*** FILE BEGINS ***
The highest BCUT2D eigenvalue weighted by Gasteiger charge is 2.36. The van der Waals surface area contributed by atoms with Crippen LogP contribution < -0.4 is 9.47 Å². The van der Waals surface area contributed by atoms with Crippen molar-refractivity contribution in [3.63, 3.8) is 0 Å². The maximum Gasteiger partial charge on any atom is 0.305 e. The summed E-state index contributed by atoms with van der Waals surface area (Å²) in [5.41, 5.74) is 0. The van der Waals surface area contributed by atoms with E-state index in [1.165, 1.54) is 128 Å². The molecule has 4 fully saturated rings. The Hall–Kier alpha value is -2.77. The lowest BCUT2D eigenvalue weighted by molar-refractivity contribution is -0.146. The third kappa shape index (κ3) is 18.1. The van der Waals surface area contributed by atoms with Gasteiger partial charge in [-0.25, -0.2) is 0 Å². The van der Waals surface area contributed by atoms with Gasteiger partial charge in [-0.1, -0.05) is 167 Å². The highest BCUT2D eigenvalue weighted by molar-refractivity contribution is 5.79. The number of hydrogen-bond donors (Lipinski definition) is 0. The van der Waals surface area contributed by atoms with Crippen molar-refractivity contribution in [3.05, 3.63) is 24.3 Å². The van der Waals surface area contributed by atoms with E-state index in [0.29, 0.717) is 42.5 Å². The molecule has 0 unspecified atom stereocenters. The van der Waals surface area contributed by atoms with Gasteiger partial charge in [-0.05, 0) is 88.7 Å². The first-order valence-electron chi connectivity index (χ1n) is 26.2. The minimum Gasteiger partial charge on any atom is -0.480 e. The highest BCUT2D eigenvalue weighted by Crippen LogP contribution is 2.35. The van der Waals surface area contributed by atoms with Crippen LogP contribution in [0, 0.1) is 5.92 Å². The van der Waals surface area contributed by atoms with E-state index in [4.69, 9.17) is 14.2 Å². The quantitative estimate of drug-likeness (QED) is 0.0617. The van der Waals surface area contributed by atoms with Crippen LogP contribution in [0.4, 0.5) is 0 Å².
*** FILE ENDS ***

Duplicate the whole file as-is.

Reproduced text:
The highest BCUT2D eigenvalue weighted by Gasteiger charge is 2.36. The van der Waals surface area contributed by atoms with Crippen LogP contribution < -0.4 is 9.47 Å². The van der Waals surface area contributed by atoms with Crippen molar-refractivity contribution in [3.63, 3.8) is 0 Å². The maximum Gasteiger partial charge on any atom is 0.305 e. The summed E-state index contributed by atoms with van der Waals surface area (Å²) in [5.41, 5.74) is 0. The van der Waals surface area contributed by atoms with E-state index in [1.165, 1.54) is 128 Å². The molecule has 4 fully saturated rings. The Hall–Kier alpha value is -2.77. The lowest BCUT2D eigenvalue weighted by molar-refractivity contribution is -0.146. The third kappa shape index (κ3) is 18.1. The van der Waals surface area contributed by atoms with Gasteiger partial charge in [-0.25, -0.2) is 0 Å². The van der Waals surface area contributed by atoms with Gasteiger partial charge in [-0.1, -0.05) is 167 Å². The highest BCUT2D eigenvalue weighted by molar-refractivity contribution is 5.79. The number of hydrogen-bond donors (Lipinski definition) is 0. The van der Waals surface area contributed by atoms with Crippen molar-refractivity contribution in [3.05, 3.63) is 24.3 Å². The van der Waals surface area contributed by atoms with E-state index in [0.29, 0.717) is 42.5 Å². The molecule has 0 unspecified atom stereocenters. The van der Waals surface area contributed by atoms with Gasteiger partial charge in [-0.05, 0) is 88.7 Å². The first-order valence-electron chi connectivity index (χ1n) is 26.2. The minimum Gasteiger partial charge on any atom is -0.480 e. The highest BCUT2D eigenvalue weighted by Crippen LogP contribution is 2.35. The van der Waals surface area contributed by atoms with Crippen LogP contribution in [0, 0.1) is 5.92 Å². The van der Waals surface area contributed by atoms with E-state index in [4.69, 9.17) is 14.2 Å². The quantitative estimate of drug-likeness (QED) is 0.0617. The van der Waals surface area contributed by atoms with Crippen LogP contribution in [0.4, 0.5) is 0 Å².